STUTSMAN COUNTY, N.D. — Over the past few years, Neil Shook has watched his world burn acre by acre.

“I could tell something was happening,” Shook recalled, when he first noticed the plumes of smoke in 2011. By 2013, fires were raging every day, sending smoke billowing into the air — imagery that reminded Shook of Kuwait’s burning oil wells during the Persian Gulf War.

Hundreds of acres of rolling green grasslands in North Dakota were being intentionally burned, plowed and planted in a matter of days. Shook, who manages the U.S. Fish and Wildlife Service’s Chase Lake National Wildlife Refuge and surrounding conservation area, watched as landowners backed out of federally funded conservation programs, opting instead to cash in on the state’s economic boom.

“This was all grass,” Shook shouted as he wildly gestured toward a vast expanse of plowed, brown farmland near the wildlife refuge in June. “Now, what do you see?”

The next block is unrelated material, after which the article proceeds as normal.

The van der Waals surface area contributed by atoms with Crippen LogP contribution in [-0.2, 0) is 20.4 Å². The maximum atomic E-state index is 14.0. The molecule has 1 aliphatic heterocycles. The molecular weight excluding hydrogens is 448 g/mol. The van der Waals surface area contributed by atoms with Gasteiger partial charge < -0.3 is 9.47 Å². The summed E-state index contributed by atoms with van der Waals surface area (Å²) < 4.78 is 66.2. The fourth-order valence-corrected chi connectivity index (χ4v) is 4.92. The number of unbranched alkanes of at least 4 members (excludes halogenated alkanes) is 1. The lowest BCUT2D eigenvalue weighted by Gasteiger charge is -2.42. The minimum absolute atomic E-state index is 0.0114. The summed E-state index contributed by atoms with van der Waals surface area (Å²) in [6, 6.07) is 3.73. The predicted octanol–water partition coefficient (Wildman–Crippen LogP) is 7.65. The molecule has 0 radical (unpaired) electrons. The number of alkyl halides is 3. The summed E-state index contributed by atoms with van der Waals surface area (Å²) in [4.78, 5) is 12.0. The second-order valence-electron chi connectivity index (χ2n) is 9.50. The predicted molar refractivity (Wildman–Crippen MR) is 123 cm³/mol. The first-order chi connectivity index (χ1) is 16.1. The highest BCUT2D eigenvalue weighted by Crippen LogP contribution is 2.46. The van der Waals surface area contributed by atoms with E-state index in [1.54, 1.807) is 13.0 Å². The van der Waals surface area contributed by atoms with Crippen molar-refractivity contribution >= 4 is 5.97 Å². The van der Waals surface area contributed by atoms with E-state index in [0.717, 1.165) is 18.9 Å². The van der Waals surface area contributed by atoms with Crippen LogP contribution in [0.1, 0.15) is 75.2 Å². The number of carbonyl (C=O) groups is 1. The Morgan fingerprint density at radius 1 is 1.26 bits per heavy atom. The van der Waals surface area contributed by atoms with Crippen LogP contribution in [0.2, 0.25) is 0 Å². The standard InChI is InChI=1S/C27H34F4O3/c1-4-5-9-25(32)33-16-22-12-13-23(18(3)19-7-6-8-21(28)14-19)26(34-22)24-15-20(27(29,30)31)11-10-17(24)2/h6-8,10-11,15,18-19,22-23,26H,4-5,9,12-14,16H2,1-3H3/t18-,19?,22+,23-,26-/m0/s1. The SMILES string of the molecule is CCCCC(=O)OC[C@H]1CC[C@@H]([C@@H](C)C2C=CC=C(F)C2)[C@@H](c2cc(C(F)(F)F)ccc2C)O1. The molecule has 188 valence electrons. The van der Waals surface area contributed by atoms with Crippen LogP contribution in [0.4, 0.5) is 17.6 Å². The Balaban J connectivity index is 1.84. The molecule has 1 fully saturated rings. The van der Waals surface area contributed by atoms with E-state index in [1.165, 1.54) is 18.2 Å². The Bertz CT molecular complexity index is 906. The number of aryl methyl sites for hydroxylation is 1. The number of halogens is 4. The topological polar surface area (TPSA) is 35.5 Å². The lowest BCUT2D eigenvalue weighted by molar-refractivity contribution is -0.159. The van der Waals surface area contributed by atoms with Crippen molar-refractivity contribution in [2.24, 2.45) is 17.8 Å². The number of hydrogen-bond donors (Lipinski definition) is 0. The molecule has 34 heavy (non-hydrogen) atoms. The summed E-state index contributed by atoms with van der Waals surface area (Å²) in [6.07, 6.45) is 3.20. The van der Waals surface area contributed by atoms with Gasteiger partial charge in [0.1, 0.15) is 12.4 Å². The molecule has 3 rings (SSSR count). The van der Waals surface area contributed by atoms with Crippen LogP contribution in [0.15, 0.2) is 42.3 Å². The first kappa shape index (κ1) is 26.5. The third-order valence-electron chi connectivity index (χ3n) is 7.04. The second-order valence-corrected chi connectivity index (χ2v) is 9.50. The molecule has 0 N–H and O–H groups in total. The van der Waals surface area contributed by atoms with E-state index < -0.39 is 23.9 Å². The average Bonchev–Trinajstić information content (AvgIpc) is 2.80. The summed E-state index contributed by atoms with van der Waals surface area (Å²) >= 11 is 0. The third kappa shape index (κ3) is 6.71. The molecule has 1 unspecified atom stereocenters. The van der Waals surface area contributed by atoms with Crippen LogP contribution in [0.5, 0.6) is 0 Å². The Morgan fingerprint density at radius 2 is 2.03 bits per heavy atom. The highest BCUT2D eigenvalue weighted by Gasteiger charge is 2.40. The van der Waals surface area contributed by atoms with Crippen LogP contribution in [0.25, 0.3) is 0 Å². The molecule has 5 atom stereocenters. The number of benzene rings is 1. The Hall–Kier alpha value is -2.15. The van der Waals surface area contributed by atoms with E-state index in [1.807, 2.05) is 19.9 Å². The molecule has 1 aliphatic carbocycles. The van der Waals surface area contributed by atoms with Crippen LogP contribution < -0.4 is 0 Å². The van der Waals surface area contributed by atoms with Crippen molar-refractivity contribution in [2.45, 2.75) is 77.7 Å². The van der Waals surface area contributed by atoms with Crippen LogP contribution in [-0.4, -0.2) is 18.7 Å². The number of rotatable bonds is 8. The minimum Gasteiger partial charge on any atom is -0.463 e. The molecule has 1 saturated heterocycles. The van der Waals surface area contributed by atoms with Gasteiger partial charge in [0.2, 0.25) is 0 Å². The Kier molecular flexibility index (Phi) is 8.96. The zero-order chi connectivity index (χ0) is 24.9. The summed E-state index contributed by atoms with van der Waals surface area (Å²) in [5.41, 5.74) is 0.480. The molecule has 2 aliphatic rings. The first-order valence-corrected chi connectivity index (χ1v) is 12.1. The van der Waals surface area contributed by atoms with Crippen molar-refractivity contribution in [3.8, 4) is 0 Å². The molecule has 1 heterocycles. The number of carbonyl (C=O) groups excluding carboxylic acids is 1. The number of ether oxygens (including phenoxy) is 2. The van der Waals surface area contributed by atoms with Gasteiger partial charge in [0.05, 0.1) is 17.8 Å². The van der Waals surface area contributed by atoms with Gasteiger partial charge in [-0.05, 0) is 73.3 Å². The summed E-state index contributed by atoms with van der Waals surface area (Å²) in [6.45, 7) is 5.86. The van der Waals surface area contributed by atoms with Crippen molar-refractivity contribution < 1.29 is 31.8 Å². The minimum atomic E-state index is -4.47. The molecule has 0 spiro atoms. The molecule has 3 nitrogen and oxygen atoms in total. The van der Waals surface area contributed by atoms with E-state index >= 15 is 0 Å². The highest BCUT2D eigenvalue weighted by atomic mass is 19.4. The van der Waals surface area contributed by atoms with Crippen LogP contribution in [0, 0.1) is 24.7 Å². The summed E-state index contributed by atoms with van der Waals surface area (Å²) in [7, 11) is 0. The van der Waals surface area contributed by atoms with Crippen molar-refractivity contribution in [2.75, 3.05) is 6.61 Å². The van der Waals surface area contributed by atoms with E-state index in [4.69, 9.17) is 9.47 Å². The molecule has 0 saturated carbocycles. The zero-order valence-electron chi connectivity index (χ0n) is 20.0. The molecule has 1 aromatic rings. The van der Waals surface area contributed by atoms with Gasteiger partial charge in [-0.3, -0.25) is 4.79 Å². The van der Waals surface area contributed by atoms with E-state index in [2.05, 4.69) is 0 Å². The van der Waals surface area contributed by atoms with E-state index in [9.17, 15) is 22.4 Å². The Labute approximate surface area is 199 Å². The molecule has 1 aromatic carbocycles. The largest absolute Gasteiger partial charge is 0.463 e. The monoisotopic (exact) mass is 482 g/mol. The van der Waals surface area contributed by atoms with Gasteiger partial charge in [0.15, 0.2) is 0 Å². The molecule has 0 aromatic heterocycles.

In the mid-2000s, a perfect storm of conditions led to a decade of grassland destruction in North Dakota’s share of the prairie pothole region, a vast expanse of grassland and wetlands that stretches from eastern Alberta to northern Iowa. Corn and soybean prices were high, climate change had extended the growing season and genetically modified crops could now survive in the northern plains. And then the oil boom hit.

Between 2005 and 2015, more than 160,000 acres of Stutsman County mixed grass prairie — an ecosystem that can support more than 100 plant species per square mile — was converted into single-crop farmland. In just six years, North Dakota lost half of its acreage that was protected under the U.S. Department of Agriculture’s Conservation Reserve Program (CRP) as biodiverse grasslands fell to the plow.